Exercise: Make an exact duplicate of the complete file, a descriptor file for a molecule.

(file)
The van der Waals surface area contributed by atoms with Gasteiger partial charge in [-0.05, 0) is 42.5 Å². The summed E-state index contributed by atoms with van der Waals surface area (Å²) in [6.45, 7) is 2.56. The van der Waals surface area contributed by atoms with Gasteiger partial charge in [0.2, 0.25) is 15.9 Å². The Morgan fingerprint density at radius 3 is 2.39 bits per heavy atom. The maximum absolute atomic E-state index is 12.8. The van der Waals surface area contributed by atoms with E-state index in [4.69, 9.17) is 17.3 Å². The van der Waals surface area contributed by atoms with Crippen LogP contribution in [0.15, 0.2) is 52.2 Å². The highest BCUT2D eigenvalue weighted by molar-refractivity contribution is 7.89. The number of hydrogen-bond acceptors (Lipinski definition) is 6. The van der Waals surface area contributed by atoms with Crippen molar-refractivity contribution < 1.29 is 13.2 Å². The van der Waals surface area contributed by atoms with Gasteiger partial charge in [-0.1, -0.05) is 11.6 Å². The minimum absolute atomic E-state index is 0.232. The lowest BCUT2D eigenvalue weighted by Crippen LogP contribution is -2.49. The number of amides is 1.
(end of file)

The van der Waals surface area contributed by atoms with Gasteiger partial charge in [-0.05, 0) is 42.5 Å². The summed E-state index contributed by atoms with van der Waals surface area (Å²) in [6.45, 7) is 2.56. The van der Waals surface area contributed by atoms with Gasteiger partial charge in [0.2, 0.25) is 15.9 Å². The Morgan fingerprint density at radius 3 is 2.39 bits per heavy atom. The maximum absolute atomic E-state index is 12.8. The van der Waals surface area contributed by atoms with E-state index in [4.69, 9.17) is 17.3 Å². The van der Waals surface area contributed by atoms with Crippen LogP contribution in [0.15, 0.2) is 52.2 Å². The highest BCUT2D eigenvalue weighted by molar-refractivity contribution is 7.89. The number of hydrogen-bond acceptors (Lipinski definition) is 6. The van der Waals surface area contributed by atoms with Crippen molar-refractivity contribution < 1.29 is 13.2 Å². The van der Waals surface area contributed by atoms with Gasteiger partial charge in [-0.1, -0.05) is 11.6 Å². The minimum absolute atomic E-state index is 0.232. The lowest BCUT2D eigenvalue weighted by Crippen LogP contribution is -2.49. The number of amides is 1.